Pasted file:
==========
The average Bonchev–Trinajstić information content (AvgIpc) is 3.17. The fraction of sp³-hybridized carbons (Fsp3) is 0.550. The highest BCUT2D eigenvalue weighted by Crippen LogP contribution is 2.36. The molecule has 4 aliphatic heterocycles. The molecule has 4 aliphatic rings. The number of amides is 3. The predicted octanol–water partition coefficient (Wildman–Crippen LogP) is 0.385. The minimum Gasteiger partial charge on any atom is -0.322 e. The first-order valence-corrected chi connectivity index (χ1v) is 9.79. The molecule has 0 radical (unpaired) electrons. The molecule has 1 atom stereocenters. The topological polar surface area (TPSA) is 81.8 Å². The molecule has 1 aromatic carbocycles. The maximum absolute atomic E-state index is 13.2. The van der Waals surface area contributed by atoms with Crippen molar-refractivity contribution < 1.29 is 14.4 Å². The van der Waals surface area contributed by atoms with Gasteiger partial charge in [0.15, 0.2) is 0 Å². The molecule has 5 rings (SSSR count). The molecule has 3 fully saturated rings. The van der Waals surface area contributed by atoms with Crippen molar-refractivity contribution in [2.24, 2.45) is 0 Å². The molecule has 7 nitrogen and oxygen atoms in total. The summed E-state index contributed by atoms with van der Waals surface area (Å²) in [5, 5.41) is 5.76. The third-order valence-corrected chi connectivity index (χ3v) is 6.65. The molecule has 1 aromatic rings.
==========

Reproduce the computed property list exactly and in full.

The average Bonchev–Trinajstić information content (AvgIpc) is 3.17. The fraction of sp³-hybridized carbons (Fsp3) is 0.550. The highest BCUT2D eigenvalue weighted by Crippen LogP contribution is 2.36. The molecule has 4 aliphatic heterocycles. The molecule has 4 aliphatic rings. The number of amides is 3. The predicted octanol–water partition coefficient (Wildman–Crippen LogP) is 0.385. The minimum Gasteiger partial charge on any atom is -0.322 e. The first-order valence-corrected chi connectivity index (χ1v) is 9.79. The molecule has 0 radical (unpaired) electrons. The molecule has 1 atom stereocenters. The topological polar surface area (TPSA) is 81.8 Å². The molecule has 1 aromatic carbocycles. The maximum absolute atomic E-state index is 13.2. The van der Waals surface area contributed by atoms with Crippen molar-refractivity contribution < 1.29 is 14.4 Å². The van der Waals surface area contributed by atoms with Gasteiger partial charge in [0.15, 0.2) is 0 Å². The molecule has 5 rings (SSSR count). The molecule has 3 fully saturated rings. The van der Waals surface area contributed by atoms with Crippen molar-refractivity contribution in [2.24, 2.45) is 0 Å². The molecule has 7 nitrogen and oxygen atoms in total. The summed E-state index contributed by atoms with van der Waals surface area (Å²) in [5, 5.41) is 5.76. The third-order valence-corrected chi connectivity index (χ3v) is 6.65. The molecule has 1 aromatic rings.